For more than a year, University of Miami debaters Delphine Djomo and Iman Sami spent hours researching journals, scholarly magazines, and reams of documents to master topics for their upcoming debates.
Inside the School of Communication debate room, they often engaged in mock debates late into the night—practicing their delivery, tone, and knowledge of the topics at hand.
Their coaches, associate professor David Steinberg and lecturer Patrick Waldinger, were right next to them offering tips and often bringing them food or anything else they needed.
On April 30, 2022, their sacrifice and hard work paid off.
Fresh off a final four appearance at the prestigious Lafayette Debates, hosted by George Washington University and the Embassy of France, Iman and Delphine led the University Debate team to win the ACC Debate Championship—beating Wake Forest University in a virtual competition.
Other schools that participated included the University of Notre Dame and Florida State University. This is the second time that debaters from the U have brought home the championship trophy.
“I am immensely proud of our debate team and grateful to their dedicated faculty, David Steinberg and Patrick Waldinger,” said Karin Wilkins, dean of the School of Communication. “Our students exemplify what it means to be effective communicators, able to advocate through their skills in reasoning and presentation.”
Steinberg was full of praise for the team.
“I celebrate every debate and debate event in which our students participate, win or lose, because the greatest success is their experience,” he said. “Of course, it is more fun to win, and that pushes our students’ effort and boosts their learning process,” he added.
“The ACC tournament is a special win. It is the culmination of an effort by our whole team—enjoyed by a two-person team but earned by our whole squad,” Steinberg pointed out.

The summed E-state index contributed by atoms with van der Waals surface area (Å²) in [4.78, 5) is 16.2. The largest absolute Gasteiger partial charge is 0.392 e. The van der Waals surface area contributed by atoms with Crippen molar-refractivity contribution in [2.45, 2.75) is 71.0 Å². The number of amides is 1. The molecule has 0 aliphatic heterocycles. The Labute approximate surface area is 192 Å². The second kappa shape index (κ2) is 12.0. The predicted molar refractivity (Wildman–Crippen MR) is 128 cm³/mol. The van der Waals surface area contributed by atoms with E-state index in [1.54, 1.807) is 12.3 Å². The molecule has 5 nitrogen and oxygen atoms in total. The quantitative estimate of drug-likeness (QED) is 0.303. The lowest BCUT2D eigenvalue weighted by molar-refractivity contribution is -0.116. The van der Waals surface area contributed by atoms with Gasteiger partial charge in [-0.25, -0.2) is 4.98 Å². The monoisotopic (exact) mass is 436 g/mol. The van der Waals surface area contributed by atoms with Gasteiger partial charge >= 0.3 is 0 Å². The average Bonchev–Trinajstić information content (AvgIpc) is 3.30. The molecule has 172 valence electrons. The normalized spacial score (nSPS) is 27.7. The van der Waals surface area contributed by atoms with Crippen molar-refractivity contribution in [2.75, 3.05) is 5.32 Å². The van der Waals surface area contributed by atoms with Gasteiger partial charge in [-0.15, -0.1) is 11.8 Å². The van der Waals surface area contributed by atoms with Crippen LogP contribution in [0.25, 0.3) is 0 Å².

For Sami, a senior, and Djomo, a 2022 graduate who has accepted an offer in asset management with The Blackstone Group, it is a bittersweet time. Although elated to have won, they are sad to part from each other. The pair has been debating together for a year and a half.
“We work well together,” said Djomo. “She has strengths where I have weaknesses. And vice versa. She is analytical and really good at dissecting arguments. I am more persuasive and flowery. So, we balance each other out.”
Their styles came through in the ACC debate. They argued in civic style, both “for and against” the topic, which was “The New Urban Agenda Should Be a Sustainable Development Priority.”
Set by the United Nations, the agenda proposes a global standard for sustainable urban development. It sets 17 sustainable goals to be accomplished by 2030, which included achieving zero inequalities and also ways to mitigate climate change by protecting the environment, according to Sami.
“We first argued against the New Urban agenda by saying that it is bad because it leaves out people who live in rural areas and it does not look at corporations and their impact,” Sami noted.
“It is also morally flawed because the process of putting it together was unethical. When the document was initially crafted it explicitly protected the rights of various groups including the LGBTQ population. Before it was finalized, a number of participating countries objected to this and the group caved in . . . excluding LGBTQ people,” she added.
The duo emphasized that the agenda should prioritize people and not cities. But the agenda falls short of its vision of eliminating the three major obstacles toward sustainable development worldwide—persistence of multiple forms of poverty, growing inequalities, and environmental degradation.
When they argued in favor of implementing the agenda, the two debaters did it with the same energy and conviction.
“We argued that creating sustainable cities creates a sustainable future,” Sami said. “We explained that programs that create clean cities and expand city services improve the quality of life of its citizens.”
Besides winning the top spot, Sami and Djomo were recognized as the top two individual debaters of the competition. This distinction is given to the debaters who best convey the information of their argument by their delivery and knowledge of topic.
“These two are exceptional,” said Steinberg. “They are intellectually curious and unwavering in their dedication to knowing more and talking with great passion about issues that matter to them. They have the respect of their peers, and now they have the ACC Championship. The impressive traveling trophy will have its home in Coral Gables for at least the next year, and Iman and Delphine’s name will be engraved on it for posterity.”